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How mobile technology can help encourage healthier lifestyles that stick



Greig Johnston from the company behind the ‘Couch to 5k’ app, discusses how the mobile technology industry can improve the nation’s health.

Millions of adults are looking to introduce changes that will help them work towards a healthier weight while reducing their risk of serious illness, including COVID-19.

It’s these changes that have led to an enormous increase in mobile technology that can help them on their journey. Just recently, Public Health England launched a major campaign called ‘Better Health’ and is encouraging people to use its range of apps including Couch to 5k, which saw a surge of 858,000 downloads between March and the end of June 2020.

Public Health England is an excellent example of how organisations can use mobile technology to improve the health and wellbeing of the country. After all, with 82% of the population online, engaging mobile apps can incite positive behavioural change – whether that be to tackle obesity, reduce smoking or ensure every child has the best start in life.

The key to delivering a habit-forming app is the design. In fact, there is special science behind how to incentivise and encourage individuals towards positive behavioural change.

Nir Eyal, the lecturer and author behind Hooked: How to Build Habit-Forming Products, has already been harnessed by many businesses to perfect their experience and ensure regular engagement from users. And many of us are instinctively aware of the results of these techniques – the desire to keep returning to Instagram, or Twitter, or YouTube, or a news website – to keep scrolling, keep clicking.

Nir developed what he calls the HOOK canvas to explain how habit-forming products work. It consists of a four-stage feedback loop, whereby an initial trigger encourages an action from the user, which results in a reward that is both fulfilling and leaves the user wanting more because they are invested – making their return to the product more likely.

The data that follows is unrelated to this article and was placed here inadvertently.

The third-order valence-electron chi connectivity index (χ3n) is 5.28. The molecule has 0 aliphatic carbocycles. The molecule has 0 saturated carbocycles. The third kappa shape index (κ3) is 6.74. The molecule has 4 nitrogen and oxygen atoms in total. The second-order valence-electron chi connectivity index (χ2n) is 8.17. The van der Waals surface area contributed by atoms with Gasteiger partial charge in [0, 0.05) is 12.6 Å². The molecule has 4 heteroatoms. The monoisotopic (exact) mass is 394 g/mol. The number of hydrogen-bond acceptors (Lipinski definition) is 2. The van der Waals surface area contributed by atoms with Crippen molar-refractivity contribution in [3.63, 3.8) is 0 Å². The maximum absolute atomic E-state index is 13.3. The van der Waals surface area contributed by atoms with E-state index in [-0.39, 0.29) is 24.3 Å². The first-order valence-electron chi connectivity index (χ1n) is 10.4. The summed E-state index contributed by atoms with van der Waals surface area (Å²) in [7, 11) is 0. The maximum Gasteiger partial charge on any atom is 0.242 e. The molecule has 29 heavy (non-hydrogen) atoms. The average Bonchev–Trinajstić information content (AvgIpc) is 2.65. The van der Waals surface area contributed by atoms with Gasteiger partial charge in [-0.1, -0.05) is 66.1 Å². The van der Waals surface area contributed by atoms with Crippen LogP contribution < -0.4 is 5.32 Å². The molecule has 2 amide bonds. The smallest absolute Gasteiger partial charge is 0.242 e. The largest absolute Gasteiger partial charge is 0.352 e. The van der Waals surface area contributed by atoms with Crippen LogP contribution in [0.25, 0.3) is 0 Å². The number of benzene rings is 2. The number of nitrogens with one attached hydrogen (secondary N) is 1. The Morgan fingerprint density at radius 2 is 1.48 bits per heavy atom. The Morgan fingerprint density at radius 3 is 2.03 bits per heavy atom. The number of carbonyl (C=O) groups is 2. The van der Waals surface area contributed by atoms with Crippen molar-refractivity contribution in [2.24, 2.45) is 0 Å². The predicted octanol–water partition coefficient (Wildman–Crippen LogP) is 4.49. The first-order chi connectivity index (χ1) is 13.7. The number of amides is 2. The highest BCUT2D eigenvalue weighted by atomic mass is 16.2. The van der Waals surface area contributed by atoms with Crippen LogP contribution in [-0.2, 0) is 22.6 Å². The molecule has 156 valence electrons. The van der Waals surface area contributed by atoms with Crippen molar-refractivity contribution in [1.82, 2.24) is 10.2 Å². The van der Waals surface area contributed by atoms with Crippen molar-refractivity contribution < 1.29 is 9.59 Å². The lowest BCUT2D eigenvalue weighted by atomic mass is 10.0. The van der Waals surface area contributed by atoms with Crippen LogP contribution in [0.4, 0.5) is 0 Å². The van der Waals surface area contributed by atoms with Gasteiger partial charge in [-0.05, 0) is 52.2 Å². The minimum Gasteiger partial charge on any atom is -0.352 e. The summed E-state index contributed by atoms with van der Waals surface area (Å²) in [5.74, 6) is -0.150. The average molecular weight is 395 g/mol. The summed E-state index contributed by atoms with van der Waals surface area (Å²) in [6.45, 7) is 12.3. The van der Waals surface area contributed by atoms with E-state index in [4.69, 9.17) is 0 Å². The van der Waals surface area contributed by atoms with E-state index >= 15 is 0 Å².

As such, organisations wishing to create a habit-forming health and wellness product must first understand the external and internal triggers for the end-user.

External triggers are relatively straightforward – they are the design features like notifications, buttons and arrows which encourage the user to undertake core actions within the app. Most digital designers and developers are well-versed in these.

Internal triggers are invaluable but, sadly, often neglected – these are the reasons for engagement sitting underneath those top-level actions. Internal triggers relate to the app users’ fundamental desires and goals – things like wanting to get fitter, healthier, lose weight or stop smoking. Internal triggers are emotional and deep-seated and, as such, apps that speak to those are far more habit-forming.

When those internal triggers relate to positive lifestyle objectives and wishes of the end-user, they can be enormously impactful. If organisations can work with designers and developers to build their apps with the content, functionality and overall user experience driving towards that internal trigger, then the app will be well-used, and the user will achieve their goals.

In practice, this might involve asking users to set a goal and timeline within the app from the beginning, and then sending them regular motivational messages and alerts. It might involve fun metaphors or comparisons to enable the user to better visualise the impact of a particular action, like exercise-tracking apps which present users with an entertaining calorific equivalent of those they have just burned off. It might even involve users working up to tangible rewards such as discounts on other products.

Ultimately, it’s about making habit-forming tools that are simple to access, personalised to the individual’s own health story, available to everyone and, most importantly, fun to use. Get that right, and organisations will really help to provide the support needed for anyone that wants to sustain healthy habits and reduce their risk of serious illness.

Greig Johnston is CEO of Vidatec, a software company that have worked with Public Health England to create the apps: Couch to 5k, Smart Recipes, Drink Free Days, Easy Meals, NHS Smoke Free and Stoptober apps.

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